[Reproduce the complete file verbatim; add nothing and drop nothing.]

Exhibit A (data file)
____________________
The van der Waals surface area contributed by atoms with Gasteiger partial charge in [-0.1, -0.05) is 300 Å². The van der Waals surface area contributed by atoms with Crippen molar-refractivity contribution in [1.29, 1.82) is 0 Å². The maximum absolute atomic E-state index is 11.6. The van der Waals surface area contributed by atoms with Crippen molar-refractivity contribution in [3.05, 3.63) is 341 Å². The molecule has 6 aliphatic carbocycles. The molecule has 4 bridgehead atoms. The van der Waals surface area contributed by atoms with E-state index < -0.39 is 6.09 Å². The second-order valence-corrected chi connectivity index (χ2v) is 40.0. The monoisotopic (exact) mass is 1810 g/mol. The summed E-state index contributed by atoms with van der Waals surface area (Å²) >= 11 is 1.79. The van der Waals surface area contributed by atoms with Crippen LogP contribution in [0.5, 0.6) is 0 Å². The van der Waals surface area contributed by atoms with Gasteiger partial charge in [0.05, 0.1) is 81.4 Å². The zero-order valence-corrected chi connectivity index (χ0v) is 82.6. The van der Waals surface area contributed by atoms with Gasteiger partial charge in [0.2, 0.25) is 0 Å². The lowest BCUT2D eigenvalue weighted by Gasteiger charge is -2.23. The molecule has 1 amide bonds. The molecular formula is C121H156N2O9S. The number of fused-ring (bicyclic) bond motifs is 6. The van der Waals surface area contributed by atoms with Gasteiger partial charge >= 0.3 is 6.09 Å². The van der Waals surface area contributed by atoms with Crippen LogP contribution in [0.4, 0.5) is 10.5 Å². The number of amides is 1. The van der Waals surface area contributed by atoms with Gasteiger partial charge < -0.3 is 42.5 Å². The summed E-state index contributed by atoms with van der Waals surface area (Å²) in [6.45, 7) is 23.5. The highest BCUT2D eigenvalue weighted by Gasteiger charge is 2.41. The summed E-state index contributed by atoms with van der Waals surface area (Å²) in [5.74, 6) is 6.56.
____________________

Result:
The van der Waals surface area contributed by atoms with Gasteiger partial charge in [-0.1, -0.05) is 300 Å². The van der Waals surface area contributed by atoms with Crippen molar-refractivity contribution in [1.29, 1.82) is 0 Å². The maximum absolute atomic E-state index is 11.6. The van der Waals surface area contributed by atoms with Crippen molar-refractivity contribution in [3.05, 3.63) is 341 Å². The molecule has 6 aliphatic carbocycles. The molecule has 4 bridgehead atoms. The van der Waals surface area contributed by atoms with E-state index < -0.39 is 6.09 Å². The second-order valence-corrected chi connectivity index (χ2v) is 40.0. The monoisotopic (exact) mass is 1810 g/mol. The summed E-state index contributed by atoms with van der Waals surface area (Å²) >= 11 is 1.79. The van der Waals surface area contributed by atoms with Crippen LogP contribution in [0.5, 0.6) is 0 Å². The van der Waals surface area contributed by atoms with Gasteiger partial charge in [0.05, 0.1) is 81.4 Å². The zero-order valence-corrected chi connectivity index (χ0v) is 82.6. The van der Waals surface area contributed by atoms with Gasteiger partial charge in [0.2, 0.25) is 0 Å². The lowest BCUT2D eigenvalue weighted by Gasteiger charge is -2.23. The molecule has 1 amide bonds. The molecular formula is C121H156N2O9S. The number of fused-ring (bicyclic) bond motifs is 6. The van der Waals surface area contributed by atoms with Gasteiger partial charge >= 0.3 is 6.09 Å². The van der Waals surface area contributed by atoms with Crippen LogP contribution in [0.4, 0.5) is 10.5 Å². The number of amides is 1. The van der Waals surface area contributed by atoms with Gasteiger partial charge < -0.3 is 42.5 Å². The summed E-state index contributed by atoms with van der Waals surface area (Å²) in [6.45, 7) is 23.5. The highest BCUT2D eigenvalue weighted by Gasteiger charge is 2.41. The summed E-state index contributed by atoms with van der Waals surface area (Å²) in [5.74, 6) is 6.56.